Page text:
‘Zealot’ Author Reza Aslan: The Unexpected Controversies Around Jesus of Nazareth

Byron Pitts, Mary-Rose Abraham and Julian Quinones
‘Zealot’ Author Reza Aslan: The Unexpected Controversies Around Jesus of Nazareth

Illiterate peasant, woodworker, zealot. They’re surprising descriptors for a man usually referred to as a prophet, a reformer and even the Messiah.

“It is the job of the historian to say what is likely, and of faith to say what is possible,” said Reza Aslan, author of the recently published book “Zealot: The Life and Times of Jesus of Nazareth.”

And so Aslan, a scholar of religions, sets about exploring not the divine Jesus, but one of history, a Jesus who lived in a particularly turbulent time, “perhaps the most tumultuous era of the Holy Land.”

“Zealotry was a widespread phenomenon in Jesus’ time,” explained Aslan. “Zealotry was a political ideology. And the argument here is just that Jesus’ teachings and his actions embody this kind of widespread principle of zealotry.”

It was ultimately his zeal that led to Jesus’ death by crucifixion – “If you are ushering in the reign of God, you are ushering out the reign of Caesar and that is a political statement” – and launched the largest religious movement in the world. But Aslan argues that although Jesus is an ancient figure, mired in legends and mythology, uncovering the pieces of his life is like having a few pieces of the puzzle and filling in the rest based on the most educated, informative guesses. As a historian, Aslan says the picture he’s drawn of Jesus does not mean other interpretations based on faith are incorrect or improbable.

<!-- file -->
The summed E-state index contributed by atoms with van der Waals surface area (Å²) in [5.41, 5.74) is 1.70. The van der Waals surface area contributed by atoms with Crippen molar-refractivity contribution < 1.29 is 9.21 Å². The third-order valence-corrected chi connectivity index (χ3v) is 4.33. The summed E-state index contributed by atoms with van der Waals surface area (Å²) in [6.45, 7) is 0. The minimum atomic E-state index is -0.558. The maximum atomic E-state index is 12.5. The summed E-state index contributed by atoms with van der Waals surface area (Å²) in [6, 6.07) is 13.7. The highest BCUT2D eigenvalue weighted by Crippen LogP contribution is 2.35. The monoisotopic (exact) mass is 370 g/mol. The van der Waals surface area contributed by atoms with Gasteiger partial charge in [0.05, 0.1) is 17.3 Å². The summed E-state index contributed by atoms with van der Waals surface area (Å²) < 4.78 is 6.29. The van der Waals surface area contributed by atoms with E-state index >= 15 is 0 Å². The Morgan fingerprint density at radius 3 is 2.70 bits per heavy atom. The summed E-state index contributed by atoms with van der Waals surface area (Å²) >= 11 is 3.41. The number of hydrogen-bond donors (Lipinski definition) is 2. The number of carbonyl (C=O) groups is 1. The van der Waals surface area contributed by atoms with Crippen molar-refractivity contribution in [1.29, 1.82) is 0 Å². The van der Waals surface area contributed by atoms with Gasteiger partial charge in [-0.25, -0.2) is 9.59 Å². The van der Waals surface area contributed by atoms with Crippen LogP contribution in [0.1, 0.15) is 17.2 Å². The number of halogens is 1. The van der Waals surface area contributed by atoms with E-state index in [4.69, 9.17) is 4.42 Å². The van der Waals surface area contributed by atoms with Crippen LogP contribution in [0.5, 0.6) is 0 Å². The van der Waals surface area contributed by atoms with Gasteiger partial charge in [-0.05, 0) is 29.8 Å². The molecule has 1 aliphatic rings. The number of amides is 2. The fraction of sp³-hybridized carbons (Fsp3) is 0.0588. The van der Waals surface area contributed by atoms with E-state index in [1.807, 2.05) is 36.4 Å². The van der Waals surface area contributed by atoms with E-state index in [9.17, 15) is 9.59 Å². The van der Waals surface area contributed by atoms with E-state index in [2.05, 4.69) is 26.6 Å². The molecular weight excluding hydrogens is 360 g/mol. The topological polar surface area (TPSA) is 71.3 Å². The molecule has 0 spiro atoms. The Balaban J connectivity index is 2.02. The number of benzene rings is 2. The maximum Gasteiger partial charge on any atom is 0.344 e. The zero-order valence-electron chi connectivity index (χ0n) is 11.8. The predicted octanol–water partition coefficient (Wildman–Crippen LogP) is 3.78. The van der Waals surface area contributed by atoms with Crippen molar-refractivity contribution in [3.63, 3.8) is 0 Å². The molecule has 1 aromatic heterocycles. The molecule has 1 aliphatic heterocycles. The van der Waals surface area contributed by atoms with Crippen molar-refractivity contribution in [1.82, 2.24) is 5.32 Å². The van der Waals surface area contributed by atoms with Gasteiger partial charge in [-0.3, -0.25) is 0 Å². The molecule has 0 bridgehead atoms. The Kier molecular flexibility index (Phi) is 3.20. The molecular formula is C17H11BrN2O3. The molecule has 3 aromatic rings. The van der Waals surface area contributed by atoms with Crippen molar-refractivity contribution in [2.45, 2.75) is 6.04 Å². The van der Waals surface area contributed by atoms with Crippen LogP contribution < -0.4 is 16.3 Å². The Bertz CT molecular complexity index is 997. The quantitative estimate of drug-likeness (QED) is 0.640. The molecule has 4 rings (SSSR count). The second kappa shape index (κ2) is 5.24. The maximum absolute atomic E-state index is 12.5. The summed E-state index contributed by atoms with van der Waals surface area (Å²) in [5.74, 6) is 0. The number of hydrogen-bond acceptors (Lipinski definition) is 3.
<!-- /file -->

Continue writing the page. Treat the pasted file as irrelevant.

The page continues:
“Is it possible that Jesus, unlike 98 percent of his fellow Jews, was literate and educated? Yes, it’s possible,” said Aslan. “Is it possible that Jesus had a view about what the Messiah meant that was different from every Jew who had ever come before and after him? Yes, it’s possible. Is it possible that Jesus could have, in defiance of everything that Judaism has ever said about God and man and the nature of the relationship between creation and creator, that he himself thought he was a God-man? Yes, it’s possible.

“Is it likely? No.”

Yet it was the possible, and not the likely, that Aslan himself believed as a devout Evangelical Christian in his teens. Born in Iran to a Muslim family, his mother and sister are now Christians. He is married to a Christian woman and has a brother-in-law who is an evangelical pastor. Aslan now identifies with Sufi Islam.

“I believe in God, which means I am open to some absurd possibilities,” said Aslan. “But I understand the power of that faith, and I understand the metaphor of that belief. Just the basic bare bone facts of his life make Jesus someone worth knowing. You can be a follower of Jesus and not necessarily be a Christian.”

As a religious scholar, Aslan said the fact that he does believe in the divine sets him apart from most who study religion and “who are fairly devout atheists.” But it was his Islamic faith and writing about Jesus that has seemingly raised the most controversy; an interview on the Fox News Channel, for instance, subsequently went viral online. Aslan said he expected the criticism not only because “Jesus is a touchy subject” but because of a lack of understanding of what religious scholars do. His previous works include a book about the origins and future of Islam.

The controversy has jumpstarted sales of "Zealot" but also threats. Aslan said he has received death threats because of his writing since 2005 – “in a sense, I’m used to it” – but he said he is not used to threats directed at other members of his family, including his wife, since the publication of “Zealot.”

And what if he were to pick up the book a decade from now and discovered that he got it wrong?

“I hope so,” Aslan exclaimed. “If you say no to that question, then you are not a real scholar. Academia is all about debate and argument. Once you become rigid, you’ve lost the game.”

ABC News' Ben Brown and Nick Poppy contributed to this episode.